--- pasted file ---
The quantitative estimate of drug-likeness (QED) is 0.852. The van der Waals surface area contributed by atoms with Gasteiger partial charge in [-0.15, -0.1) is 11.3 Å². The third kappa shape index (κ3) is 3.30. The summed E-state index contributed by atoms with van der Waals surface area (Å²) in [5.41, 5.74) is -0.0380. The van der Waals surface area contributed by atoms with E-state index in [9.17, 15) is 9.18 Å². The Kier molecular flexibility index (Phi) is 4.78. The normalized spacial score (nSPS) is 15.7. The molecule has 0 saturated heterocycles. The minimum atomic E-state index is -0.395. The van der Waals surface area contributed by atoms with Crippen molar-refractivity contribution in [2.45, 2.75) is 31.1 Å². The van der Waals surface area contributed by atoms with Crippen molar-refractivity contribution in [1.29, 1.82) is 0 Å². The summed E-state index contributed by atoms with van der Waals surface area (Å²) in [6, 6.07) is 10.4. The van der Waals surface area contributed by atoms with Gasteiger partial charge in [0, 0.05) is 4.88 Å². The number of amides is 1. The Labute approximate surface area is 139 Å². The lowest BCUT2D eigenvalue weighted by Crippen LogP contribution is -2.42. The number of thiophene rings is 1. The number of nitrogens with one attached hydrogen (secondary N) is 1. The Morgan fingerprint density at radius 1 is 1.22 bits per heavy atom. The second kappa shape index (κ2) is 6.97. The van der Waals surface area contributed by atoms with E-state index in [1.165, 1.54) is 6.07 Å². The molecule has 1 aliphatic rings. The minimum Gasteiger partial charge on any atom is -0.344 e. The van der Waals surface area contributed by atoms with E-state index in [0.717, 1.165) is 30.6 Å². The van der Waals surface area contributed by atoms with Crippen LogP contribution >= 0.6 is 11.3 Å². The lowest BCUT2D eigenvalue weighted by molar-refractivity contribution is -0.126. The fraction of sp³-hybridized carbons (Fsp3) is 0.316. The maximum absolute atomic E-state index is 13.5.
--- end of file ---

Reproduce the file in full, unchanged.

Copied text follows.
The quantitative estimate of drug-likeness (QED) is 0.852. The van der Waals surface area contributed by atoms with Gasteiger partial charge in [-0.15, -0.1) is 11.3 Å². The third kappa shape index (κ3) is 3.30. The summed E-state index contributed by atoms with van der Waals surface area (Å²) in [5.41, 5.74) is -0.0380. The van der Waals surface area contributed by atoms with E-state index in [9.17, 15) is 9.18 Å². The Kier molecular flexibility index (Phi) is 4.78. The normalized spacial score (nSPS) is 15.7. The molecule has 0 saturated heterocycles. The minimum atomic E-state index is -0.395. The van der Waals surface area contributed by atoms with Crippen molar-refractivity contribution in [2.45, 2.75) is 31.1 Å². The van der Waals surface area contributed by atoms with Crippen molar-refractivity contribution in [1.29, 1.82) is 0 Å². The summed E-state index contributed by atoms with van der Waals surface area (Å²) in [6, 6.07) is 10.4. The van der Waals surface area contributed by atoms with Gasteiger partial charge in [0, 0.05) is 4.88 Å². The number of amides is 1. The Labute approximate surface area is 139 Å². The lowest BCUT2D eigenvalue weighted by Crippen LogP contribution is -2.42. The number of thiophene rings is 1. The number of nitrogens with one attached hydrogen (secondary N) is 1. The Morgan fingerprint density at radius 1 is 1.22 bits per heavy atom. The second kappa shape index (κ2) is 6.97. The van der Waals surface area contributed by atoms with E-state index in [1.165, 1.54) is 6.07 Å². The molecule has 1 aliphatic rings. The minimum Gasteiger partial charge on any atom is -0.344 e. The van der Waals surface area contributed by atoms with E-state index in [0.717, 1.165) is 30.6 Å². The van der Waals surface area contributed by atoms with Crippen LogP contribution >= 0.6 is 11.3 Å². The lowest BCUT2D eigenvalue weighted by molar-refractivity contribution is -0.126. The fraction of sp³-hybridized carbons (Fsp3) is 0.316. The maximum absolute atomic E-state index is 13.5.